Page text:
Ginger Snap Crafts: Heather from The Mesothelioma Cancer Alliance Blog {guest blogger}

Heather from The Mesothelioma Cancer Alliance Blog {guest blogger}

Today it is an honor to share my blog with Heather from The Mesothelioma Cancer Alliance Blog.  Heather helps raise awareness about mesothelioma ~a type of cancer that she was diagnosed with a few months after her daughter was born in 2005, and she is now a 6 year cancer survivor.  She is a beacon of hope for others that have this disease. I loved this quote from their site ~As awareness builds, so does HOPE. So today it’s my hope you that you will be touched as you learn a little bit more about Heather, this type of cancer & her amazing story.  So here she is….meet Heather.

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I had just heard the three words that would surely strike fear into anyone’s core — “You have cancer.”

Before I heard these words, I had been on top of the world. My baby girl Lily had been born just 3 ½ months before, and I was blissful in my new role as mommy. I never imagined hearing these fateful words at such a wonderful time, and the type of cancer I was diagnosed with seemed impossible—malignant pleural mesothelioma — the kind you get from asbestos exposure. I thought asbestos was banned, so how did I get it, and where was I exposed?

Those are the first two question I asked, and those are always the first two questions anyone asks when I tell them my unfortunate news. The unbelievable answers are "no" and "secondary exposure."

My father worked in the construction industry, and I could always tell when he came home from work, for his clothing would be dusty from the drywall taping, sanding and mudding he did, and his car was always covered in this innocent looking white powder that contained microscopic asbestos fibers in the millions.

I was only 36 when I was diagnosed, and the Mayo clinic said I was only the second case they had heard of in someone my age.

At that time, the usual mesothelioma patients were workers in various trades, such as electrical, heating, plumbing and mechanical, or they came from ships in the military, but they were all male, and they were all older than me.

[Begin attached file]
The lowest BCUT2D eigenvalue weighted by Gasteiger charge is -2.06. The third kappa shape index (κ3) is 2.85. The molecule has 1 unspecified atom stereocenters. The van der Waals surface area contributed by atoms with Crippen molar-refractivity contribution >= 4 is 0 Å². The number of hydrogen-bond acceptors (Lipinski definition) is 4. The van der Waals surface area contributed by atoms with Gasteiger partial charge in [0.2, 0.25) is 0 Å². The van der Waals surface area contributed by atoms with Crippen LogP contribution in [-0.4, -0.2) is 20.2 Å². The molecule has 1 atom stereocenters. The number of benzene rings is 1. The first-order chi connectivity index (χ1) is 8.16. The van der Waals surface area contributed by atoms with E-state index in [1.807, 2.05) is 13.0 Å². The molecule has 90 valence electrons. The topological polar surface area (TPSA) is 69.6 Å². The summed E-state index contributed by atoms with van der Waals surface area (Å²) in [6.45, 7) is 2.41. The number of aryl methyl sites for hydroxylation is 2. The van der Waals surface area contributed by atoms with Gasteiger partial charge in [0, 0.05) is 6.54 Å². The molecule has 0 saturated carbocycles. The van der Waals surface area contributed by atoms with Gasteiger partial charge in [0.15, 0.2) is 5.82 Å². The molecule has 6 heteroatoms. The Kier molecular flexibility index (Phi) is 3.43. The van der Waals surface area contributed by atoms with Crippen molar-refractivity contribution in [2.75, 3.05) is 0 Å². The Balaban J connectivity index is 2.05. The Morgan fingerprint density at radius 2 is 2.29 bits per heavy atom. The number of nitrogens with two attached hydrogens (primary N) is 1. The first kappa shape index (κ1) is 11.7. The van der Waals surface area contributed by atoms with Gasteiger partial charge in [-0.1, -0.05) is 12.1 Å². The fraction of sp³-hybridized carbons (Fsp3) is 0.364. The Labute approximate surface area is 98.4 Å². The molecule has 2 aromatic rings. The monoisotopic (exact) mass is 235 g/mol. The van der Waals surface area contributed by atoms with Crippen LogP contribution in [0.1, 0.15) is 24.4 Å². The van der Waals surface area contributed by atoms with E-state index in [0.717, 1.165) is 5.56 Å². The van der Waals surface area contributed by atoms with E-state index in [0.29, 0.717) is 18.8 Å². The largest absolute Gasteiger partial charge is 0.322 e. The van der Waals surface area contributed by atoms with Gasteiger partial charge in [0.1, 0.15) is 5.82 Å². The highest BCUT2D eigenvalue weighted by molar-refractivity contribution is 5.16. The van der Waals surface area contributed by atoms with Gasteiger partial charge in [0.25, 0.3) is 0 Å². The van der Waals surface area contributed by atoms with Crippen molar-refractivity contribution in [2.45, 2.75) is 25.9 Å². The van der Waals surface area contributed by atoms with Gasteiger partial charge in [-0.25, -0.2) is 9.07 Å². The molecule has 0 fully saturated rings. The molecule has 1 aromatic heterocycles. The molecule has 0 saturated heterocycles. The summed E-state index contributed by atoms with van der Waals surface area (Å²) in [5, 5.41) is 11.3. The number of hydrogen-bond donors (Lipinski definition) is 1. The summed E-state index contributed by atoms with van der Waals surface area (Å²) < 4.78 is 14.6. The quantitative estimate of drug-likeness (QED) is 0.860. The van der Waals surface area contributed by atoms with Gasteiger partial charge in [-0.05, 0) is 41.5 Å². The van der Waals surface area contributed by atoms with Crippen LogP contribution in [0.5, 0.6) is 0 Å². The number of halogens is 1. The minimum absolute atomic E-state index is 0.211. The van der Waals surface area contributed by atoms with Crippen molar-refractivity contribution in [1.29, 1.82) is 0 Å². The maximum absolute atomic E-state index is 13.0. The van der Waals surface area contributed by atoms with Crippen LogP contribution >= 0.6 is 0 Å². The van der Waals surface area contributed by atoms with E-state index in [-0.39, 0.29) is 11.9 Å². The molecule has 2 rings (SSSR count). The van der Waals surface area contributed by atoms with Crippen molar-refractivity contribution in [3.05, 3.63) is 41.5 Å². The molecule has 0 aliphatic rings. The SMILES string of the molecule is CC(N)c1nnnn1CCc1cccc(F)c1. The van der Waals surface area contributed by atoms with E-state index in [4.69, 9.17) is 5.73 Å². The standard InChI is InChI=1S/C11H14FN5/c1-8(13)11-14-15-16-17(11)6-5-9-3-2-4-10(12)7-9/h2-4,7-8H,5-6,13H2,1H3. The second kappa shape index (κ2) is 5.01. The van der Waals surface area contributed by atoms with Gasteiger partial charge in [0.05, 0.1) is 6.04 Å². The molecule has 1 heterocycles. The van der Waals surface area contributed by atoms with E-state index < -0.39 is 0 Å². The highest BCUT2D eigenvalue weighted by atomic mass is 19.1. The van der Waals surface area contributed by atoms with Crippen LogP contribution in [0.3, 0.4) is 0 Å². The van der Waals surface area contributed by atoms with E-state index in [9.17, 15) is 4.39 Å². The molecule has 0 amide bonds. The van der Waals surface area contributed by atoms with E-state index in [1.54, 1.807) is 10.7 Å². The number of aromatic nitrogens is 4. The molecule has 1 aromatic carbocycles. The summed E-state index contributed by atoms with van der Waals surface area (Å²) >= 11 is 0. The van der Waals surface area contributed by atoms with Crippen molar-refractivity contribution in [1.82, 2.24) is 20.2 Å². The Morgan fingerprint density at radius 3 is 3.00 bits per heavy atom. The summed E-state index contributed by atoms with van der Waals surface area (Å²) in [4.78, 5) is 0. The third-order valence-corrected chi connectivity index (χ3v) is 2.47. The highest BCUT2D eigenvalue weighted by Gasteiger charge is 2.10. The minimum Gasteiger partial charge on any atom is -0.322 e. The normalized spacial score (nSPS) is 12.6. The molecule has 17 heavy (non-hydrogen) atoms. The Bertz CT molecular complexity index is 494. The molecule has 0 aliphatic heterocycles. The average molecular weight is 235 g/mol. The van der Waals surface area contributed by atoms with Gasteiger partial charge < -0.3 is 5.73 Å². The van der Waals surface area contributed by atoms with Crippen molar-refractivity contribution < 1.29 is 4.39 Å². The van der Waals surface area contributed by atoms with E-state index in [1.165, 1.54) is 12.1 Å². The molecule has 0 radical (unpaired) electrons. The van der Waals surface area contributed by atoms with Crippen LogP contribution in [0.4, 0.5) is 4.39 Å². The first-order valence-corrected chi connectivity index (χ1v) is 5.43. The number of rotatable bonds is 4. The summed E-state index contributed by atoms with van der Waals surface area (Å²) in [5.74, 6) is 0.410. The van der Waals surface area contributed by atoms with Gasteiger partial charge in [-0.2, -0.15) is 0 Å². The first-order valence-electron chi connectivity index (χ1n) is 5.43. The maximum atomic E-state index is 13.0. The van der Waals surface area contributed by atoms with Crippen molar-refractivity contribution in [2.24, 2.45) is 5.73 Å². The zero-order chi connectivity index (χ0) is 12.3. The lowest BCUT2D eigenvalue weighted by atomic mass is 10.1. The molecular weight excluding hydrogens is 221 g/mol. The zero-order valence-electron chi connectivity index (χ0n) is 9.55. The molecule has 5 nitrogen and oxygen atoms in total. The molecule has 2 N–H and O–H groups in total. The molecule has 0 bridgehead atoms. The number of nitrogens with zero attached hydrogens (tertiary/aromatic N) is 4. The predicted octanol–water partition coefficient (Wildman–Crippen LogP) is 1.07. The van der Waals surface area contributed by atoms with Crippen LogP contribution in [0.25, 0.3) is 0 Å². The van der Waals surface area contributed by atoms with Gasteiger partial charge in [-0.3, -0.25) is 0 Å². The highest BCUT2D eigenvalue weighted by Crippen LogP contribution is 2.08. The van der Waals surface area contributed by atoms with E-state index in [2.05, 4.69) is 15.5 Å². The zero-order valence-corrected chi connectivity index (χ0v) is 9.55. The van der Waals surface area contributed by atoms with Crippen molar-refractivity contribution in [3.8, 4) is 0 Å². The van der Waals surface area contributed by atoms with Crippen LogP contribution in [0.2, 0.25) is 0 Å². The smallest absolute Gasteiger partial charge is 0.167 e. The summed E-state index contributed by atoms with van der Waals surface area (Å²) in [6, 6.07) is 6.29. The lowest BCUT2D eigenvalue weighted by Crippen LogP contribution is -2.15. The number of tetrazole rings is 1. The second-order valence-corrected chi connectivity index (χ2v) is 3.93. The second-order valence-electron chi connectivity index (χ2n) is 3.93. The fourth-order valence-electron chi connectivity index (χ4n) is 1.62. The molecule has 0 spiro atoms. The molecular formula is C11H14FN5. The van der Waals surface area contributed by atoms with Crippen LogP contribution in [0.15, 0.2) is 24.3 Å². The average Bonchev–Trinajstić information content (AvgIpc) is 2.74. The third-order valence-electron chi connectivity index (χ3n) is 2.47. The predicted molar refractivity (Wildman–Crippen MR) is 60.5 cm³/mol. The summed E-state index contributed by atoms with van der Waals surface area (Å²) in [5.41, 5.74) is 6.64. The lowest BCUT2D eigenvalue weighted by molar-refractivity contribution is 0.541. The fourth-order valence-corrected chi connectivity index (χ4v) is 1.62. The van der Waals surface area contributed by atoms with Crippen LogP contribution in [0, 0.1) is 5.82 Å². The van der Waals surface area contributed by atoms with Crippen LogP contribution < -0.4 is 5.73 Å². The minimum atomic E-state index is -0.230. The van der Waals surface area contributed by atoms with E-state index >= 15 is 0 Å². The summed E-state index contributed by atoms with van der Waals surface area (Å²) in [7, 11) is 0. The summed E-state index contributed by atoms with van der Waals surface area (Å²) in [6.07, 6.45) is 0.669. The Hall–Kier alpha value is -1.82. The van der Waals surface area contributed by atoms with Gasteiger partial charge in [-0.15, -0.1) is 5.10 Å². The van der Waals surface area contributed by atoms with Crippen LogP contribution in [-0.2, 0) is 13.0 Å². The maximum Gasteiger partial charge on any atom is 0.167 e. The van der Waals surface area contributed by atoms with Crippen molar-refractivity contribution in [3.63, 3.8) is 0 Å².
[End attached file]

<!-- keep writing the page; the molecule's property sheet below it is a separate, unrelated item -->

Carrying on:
After I was diagnosed, I began hearing of wives getting sick. These women were just doing their wifely duties. Like so many homemakers, they were just shaking out their husband's dusty, dirty clothes before washing them. The only difference was these clothes were laden with asbestos.

So many women got sick that way, but just as many seemed to get sick from doing secretarial work in asbestos-laden schools. 

My case was only the beginning of what is now an alarming trend. The next generation is appearing. Patients are being diagnosed with mesothelioma at younger and younger ages. They are former students who had the misfortune of attending classes in asbestos-laden schools. Some got it from innocently playing in their vermiculite-insulated attics that were brimming with asbestos, and many little children got it from happily giving their dirty daddy a welcome home hug after he had been hard at work installing pipe insulation all day.

I have become very involved in the mesothelioma community, and I am getting to know many young patients. Lots of them are just beginning their young adult lives, and they are in their late '20s or early '30s. Many of them have just gotten married, landed a new job, or recently had their first child when they are diagnosed. They are forced to put everything on hold just to beat it.

Thankfully, the survival rate of this disease is better than it used to be, so there is good news. Advances in modern medicine are giving many patients new hope, and people of all ages are going into remission.

The diagnosis of mesothelioma is, without a doubt, devastating, but there is hope, and I continue to hold on to it, as do many others. As a community, we are here for each other. We support each other, cry when we need to and celebrate each and every victory.

There is strength in numbers, and that is why I do what I do. Awareness is key, so that is why I share my story. It's all about making a difference to bring about change. If what I say can quell the fear of mesothelioma, or offer hope to someone who has just been diagnosed, than I am doing what I need to do.

To learn more about Heather, check out & “like” her new Facebook page dedicated to mesothelioma awareness & support!

You can follow her journey: https://www.facebook.com/HeatherVonStJames?ref=hl

I hope you all will take a second to follow Heather’s journey ~ on facebook or on her blog.
Thank you so much for being here, Heather.

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